Apart from the establishment of the working group, which occurred in the first half of the action plan implementation cycle, and the working group’s meetings, the IRM researchers could not find further attempts by the responsible institution to make progress on the overall activities within the timeline envisaged in the commitment. However, the draft law and the Public Hearing Program were created, and the Public Hearing was approved on 28 September 2016,[Note 18: Republic of Serbia, Government Decision on the Public Hearing Program of the Draft Law (September 2016), [Serbian] http://bit.ly/2fdIKCU] which falls out of the research period of this report. Additionally, according to the government’s justification of the draft law,[Note 19: Republic of Serbia, The Government’s Justification for the Draft Law, [Serbian] http://bit.ly/2fRP5p6 ] the draft law and the Public Hearing Program were not a part of Serbia’s OGP efforts. They were framed in the context of the National Anticorruption Strategy 2013-2018,[Note 20: Republic of Serbia, “The National Anti-Corruption Strategy in the Republic of Serbia for the Period 2013-2018,” 1 July 2013, http://bit.ly/2gaNdJf] the National Anticorruption Strategy Action Plan,[Note 21: Republic of Serbia, “The Action Plan for the Implementation of the National Anti-Corruption Strategy in the Republic of Serbia for the Period 2013-2018,” 25 August 2013, http://www.mpravde.gov.rs/obavestenje/2837/akcioni-plan-za-sprovodjenje-nacionalne-strategije-za-borbu-protiv-korupcije.php. ] and the Chapter 23 Action Plan of the EU accession negotiation process in Serbia.[Note 22: Republic of Serbia, The Action Plan for Chapter 23: Draft by the Negotiation Group for Chapter 23, (April 2015), http://bit.ly/2fRLFmr ] Hence, the implementation level for this commitment in the OGP context in Serbia and at the end of the reporting term remained limited.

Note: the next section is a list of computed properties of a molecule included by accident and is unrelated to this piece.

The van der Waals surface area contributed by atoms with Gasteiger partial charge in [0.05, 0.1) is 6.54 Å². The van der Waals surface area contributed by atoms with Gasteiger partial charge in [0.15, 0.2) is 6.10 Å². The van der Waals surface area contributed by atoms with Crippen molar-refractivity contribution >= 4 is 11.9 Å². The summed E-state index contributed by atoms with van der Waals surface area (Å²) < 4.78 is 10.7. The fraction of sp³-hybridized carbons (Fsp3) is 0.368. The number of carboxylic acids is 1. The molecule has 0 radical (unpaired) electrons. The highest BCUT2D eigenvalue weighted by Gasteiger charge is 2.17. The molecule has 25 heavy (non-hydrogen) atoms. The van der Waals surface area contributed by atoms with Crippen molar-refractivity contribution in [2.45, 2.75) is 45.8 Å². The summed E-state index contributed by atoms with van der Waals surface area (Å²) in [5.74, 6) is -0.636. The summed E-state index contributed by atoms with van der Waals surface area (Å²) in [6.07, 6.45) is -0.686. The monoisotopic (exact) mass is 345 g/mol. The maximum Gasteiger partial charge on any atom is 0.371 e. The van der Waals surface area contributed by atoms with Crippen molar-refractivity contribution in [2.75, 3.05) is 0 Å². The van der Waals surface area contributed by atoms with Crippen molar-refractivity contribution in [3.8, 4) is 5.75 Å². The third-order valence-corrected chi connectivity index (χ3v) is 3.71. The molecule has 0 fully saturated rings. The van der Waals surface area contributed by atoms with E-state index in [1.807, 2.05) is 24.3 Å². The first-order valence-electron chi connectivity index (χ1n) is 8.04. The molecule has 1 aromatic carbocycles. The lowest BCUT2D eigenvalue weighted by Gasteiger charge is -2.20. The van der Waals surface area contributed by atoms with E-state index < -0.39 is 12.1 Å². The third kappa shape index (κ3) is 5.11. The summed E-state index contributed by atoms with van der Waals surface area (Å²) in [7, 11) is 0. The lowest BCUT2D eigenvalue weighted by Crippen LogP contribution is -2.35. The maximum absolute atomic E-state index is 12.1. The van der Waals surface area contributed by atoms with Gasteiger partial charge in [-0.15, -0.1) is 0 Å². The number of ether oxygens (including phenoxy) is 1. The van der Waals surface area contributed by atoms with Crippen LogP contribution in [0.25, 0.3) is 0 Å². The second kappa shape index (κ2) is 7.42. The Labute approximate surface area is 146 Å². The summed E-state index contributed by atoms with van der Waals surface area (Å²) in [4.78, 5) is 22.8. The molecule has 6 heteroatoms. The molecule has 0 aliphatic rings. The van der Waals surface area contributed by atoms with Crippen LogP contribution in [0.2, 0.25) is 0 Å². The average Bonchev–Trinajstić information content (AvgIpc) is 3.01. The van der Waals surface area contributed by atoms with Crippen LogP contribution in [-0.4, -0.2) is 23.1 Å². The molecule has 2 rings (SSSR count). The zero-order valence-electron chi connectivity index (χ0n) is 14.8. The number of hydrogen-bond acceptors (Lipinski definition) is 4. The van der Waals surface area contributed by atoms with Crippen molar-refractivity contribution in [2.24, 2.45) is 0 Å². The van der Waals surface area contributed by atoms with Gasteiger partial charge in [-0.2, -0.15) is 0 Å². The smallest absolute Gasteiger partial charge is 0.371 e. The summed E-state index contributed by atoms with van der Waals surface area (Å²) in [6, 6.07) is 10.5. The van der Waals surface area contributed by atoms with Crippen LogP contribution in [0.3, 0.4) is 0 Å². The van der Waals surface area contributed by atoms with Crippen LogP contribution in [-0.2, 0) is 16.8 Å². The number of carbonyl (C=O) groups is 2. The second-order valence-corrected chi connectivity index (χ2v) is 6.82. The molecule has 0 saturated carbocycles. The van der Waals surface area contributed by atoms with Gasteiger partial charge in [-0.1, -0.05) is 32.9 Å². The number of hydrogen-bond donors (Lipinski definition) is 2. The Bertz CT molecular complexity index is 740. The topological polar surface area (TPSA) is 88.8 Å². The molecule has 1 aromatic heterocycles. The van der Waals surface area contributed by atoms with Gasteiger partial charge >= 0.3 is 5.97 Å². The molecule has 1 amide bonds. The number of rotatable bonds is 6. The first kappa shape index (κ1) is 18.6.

Did it open government?
Access to information: Did not change
Public accountability: Did not change
The fight against corruption has been high on the government’s official list of priorities.[Note 23: Prime Minister Aleksandar Vucica, “Framework Exposé,” Exposé, Republic of Serbia, 2014, [Serbian] http://bit.ly/1fIXhk9] However, there are still basic legislative issues with how responsibilities for preventing and fighting corruption are defined and allocated. The commitment intended to amend the Law on the Anticorruption Agency to allocate more administrative control to the Agency, as well as to define better its functions. However, this commitment did not lead to changes in access to information or public participation. Its level of implementation was limited, and the draft law neither was produced within the action plan timeline nor could produce any effect on government openness, in terms of either access to information or public accountability, without Parliament passing the law.
This commitment was not carried over to the 2016-2018 action plan, and its implementation is planned to occur outside of the framework of OGP.